AOL’s offering (and most of the other sites) was a stark contrast from the good reputation/bad reality findings on Sportsline. I went to AOL with very low expectations. The very act of accessing an AOL website gave me fears of software installing itself on my computer and dreams of the ubiquitous cd coasters I once collected for no apparent reason. Much to my surprise, AOL offers a very nice free fantasy football experience and actually has the most original setup. Their website is simple yet useful and isn’t bogged down in the bullshit web 2.0 stuff that is beginning to take over Yahoo and ESPN. The interface is very clear and well laid out. It’s easy to find all of the league tools and player information through a simple expanding sidebar that is actually not flash- or ajax- or whatever-based. The stats page is similarly clear and useful. There isn’t any flashy analysis, but it’s easily readable and lists every player for each position on a single page. Also, you can view all of the teams rosters on one page for easy comparison, which was unique among the websites. Amazingly, the site seems to offer easily viewable league histories back through your previous seasons. I’m not sure how much they record for you, but it seems nice. Unfortunately, their FAQ says that there is no way to import league histories, but at least the topic is addressed and they might actually work on it. Interestingly, you can give out custom awards based on whatever you want. There’s also a section for league finances to allow easy tracking of who’s put money in the pool and who hasn’t. I imagine you can also use this function for pay trade systems. There’s a weekly pick ’em section, which is always fun. Communication is simple with a message board and owner notes. The site also allows for the creation of custom league polls. Apparently, live scoring is free, as well, but I have no idea what it looks like. AOL completely surprised me, and I would be more than happy to bring my league over to their site. Some might dock them points for the spartan design, but I find it highly appealing along with the many other unique, if somewhat small, touches.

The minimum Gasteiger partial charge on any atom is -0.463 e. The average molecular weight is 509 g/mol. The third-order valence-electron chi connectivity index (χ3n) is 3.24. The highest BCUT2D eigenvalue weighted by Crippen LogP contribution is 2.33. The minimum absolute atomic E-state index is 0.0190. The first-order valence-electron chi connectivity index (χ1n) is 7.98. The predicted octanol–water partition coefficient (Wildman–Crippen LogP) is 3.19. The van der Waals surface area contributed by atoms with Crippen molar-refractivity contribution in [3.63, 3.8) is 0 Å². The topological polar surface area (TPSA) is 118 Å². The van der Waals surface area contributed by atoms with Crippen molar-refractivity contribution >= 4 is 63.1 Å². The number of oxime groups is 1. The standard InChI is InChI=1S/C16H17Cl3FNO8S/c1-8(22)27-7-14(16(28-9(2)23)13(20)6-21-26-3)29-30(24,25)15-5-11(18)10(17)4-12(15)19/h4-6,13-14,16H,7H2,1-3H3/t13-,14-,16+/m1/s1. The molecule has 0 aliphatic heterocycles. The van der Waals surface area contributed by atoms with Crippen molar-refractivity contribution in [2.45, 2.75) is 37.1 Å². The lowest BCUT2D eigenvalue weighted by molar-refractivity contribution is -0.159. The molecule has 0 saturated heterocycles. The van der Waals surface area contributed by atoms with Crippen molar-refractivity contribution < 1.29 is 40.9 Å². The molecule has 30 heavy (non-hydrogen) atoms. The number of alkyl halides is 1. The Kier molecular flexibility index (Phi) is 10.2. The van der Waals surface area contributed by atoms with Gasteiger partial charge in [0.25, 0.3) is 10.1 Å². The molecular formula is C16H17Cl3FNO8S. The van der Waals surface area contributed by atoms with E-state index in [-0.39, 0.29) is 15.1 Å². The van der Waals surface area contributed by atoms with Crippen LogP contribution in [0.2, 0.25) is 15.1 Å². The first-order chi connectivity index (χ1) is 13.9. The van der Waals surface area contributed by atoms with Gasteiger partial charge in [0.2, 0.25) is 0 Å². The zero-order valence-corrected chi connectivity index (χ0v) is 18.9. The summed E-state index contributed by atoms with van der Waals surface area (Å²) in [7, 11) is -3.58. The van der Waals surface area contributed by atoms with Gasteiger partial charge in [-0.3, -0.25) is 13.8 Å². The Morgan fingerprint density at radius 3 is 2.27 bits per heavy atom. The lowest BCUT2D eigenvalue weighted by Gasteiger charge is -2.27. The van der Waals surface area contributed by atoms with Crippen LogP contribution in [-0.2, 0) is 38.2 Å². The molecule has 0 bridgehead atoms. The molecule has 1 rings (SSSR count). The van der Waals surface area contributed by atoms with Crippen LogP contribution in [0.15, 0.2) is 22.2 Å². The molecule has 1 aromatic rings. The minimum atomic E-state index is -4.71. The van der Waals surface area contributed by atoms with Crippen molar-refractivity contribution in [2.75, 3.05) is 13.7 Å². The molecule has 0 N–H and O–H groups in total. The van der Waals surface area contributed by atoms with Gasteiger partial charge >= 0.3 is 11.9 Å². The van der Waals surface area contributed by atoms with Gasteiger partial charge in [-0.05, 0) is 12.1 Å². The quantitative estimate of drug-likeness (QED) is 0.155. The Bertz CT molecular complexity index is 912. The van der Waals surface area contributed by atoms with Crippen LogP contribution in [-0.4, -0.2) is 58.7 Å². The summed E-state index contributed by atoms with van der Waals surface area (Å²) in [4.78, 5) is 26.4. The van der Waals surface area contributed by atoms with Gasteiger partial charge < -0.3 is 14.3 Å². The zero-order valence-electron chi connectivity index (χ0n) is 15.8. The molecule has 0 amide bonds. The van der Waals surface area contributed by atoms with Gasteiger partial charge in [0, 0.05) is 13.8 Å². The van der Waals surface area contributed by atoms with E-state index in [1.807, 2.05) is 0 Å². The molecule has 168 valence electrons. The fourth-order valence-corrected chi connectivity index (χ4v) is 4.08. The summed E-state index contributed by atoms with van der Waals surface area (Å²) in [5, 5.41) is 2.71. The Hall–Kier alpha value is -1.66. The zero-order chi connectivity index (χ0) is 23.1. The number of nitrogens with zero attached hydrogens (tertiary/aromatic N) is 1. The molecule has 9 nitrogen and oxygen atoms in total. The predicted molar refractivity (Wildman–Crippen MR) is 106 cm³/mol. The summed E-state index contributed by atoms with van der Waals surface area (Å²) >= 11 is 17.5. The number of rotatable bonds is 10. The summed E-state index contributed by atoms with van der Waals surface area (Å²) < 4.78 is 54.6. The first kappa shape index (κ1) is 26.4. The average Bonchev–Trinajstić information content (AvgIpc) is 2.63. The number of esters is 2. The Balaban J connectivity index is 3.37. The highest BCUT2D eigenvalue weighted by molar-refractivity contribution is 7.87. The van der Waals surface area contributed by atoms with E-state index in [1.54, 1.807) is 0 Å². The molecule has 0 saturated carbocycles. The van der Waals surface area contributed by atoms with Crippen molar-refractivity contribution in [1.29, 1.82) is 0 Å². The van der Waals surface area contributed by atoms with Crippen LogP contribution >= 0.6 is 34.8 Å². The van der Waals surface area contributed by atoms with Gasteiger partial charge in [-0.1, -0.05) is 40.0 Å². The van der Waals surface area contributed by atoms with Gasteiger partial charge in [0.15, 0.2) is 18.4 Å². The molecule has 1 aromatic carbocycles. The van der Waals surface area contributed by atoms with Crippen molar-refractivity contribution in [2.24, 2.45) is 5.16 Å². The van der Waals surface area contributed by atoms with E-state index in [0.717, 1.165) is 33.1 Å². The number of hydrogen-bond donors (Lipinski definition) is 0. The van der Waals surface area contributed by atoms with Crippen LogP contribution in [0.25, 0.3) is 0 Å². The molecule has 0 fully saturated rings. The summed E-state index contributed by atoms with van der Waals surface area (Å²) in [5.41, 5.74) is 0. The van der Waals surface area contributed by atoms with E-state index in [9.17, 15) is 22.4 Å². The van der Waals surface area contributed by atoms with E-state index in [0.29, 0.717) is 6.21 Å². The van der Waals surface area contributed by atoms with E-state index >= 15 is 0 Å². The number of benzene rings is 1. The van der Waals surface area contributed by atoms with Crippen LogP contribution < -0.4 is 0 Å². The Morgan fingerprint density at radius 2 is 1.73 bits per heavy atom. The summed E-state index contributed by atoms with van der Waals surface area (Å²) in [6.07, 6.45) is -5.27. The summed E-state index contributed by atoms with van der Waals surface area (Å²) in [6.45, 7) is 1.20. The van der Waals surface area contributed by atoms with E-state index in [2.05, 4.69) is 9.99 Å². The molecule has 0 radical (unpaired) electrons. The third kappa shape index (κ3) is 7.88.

Clearly, offers the best real sports analysis of any major website. On top of that, ESPN is a very fine network and offers the best sports show on television (if not the best show), PTI. For that alone, I can understand why their fantasy football league is relatively popular. However, before going to their site, I had heard some negative things about fantasy football on I loathe their website design, so full of flash elements and sliding buttons and bullshit everywhere, so I was prepared to believe the rumors. However, the fantasy football offering actually seems pretty solid. Much like the website, there’s too much web 2.0ish stuff but the content is good and actually the fantasy football site design is a bit more restrained than the general site. I would go so far as to the say that the league and team pages are the nicest looking of the bunch. The interface is easy to use and clear enough. Many of the features listed in the AOL review are also included on I mostly dock the site because it feels a bit too close to Yahoo. I’m not saying one copied the other or anything, but I wanted something a bit different from what I was used to in a new website. Most of my problems with are faults of the general website and not of the fantasy football area. I just don’t like all of the Insider teasers and video everywhere. I know that has some nice analysis but I don’t want to watch a video of something that I could read in a small fraction of the time. Also, the website tends to do bad things to my browser, crashing and whatnot. The fantasy football area offers some form of league history, again not viewable and likely not importable. Player stats are nice and I appreciate the easy pop-up analysis for each player, but it’s all a bit much ultimately and I would prefer to just read analysis on a separate page. League flexibility is good, rules are customizable and such, but it doesn’t differentiate itself from other sites in this respect. One positive and unique note is the inclusion of league chat in addition to a message board. This function alone does a lot to win me over. When you play in a league where you either don’t know everyone, I can imagine use of hashing out trades and just generally talking shit on the league chat. The other websites should really rip this off. I can’t think of a good reason not to have integrated league chat. Live scoring is advertised as free. All in all, despite some misgivings and an uncertain league history area, I would be happy to move my league over to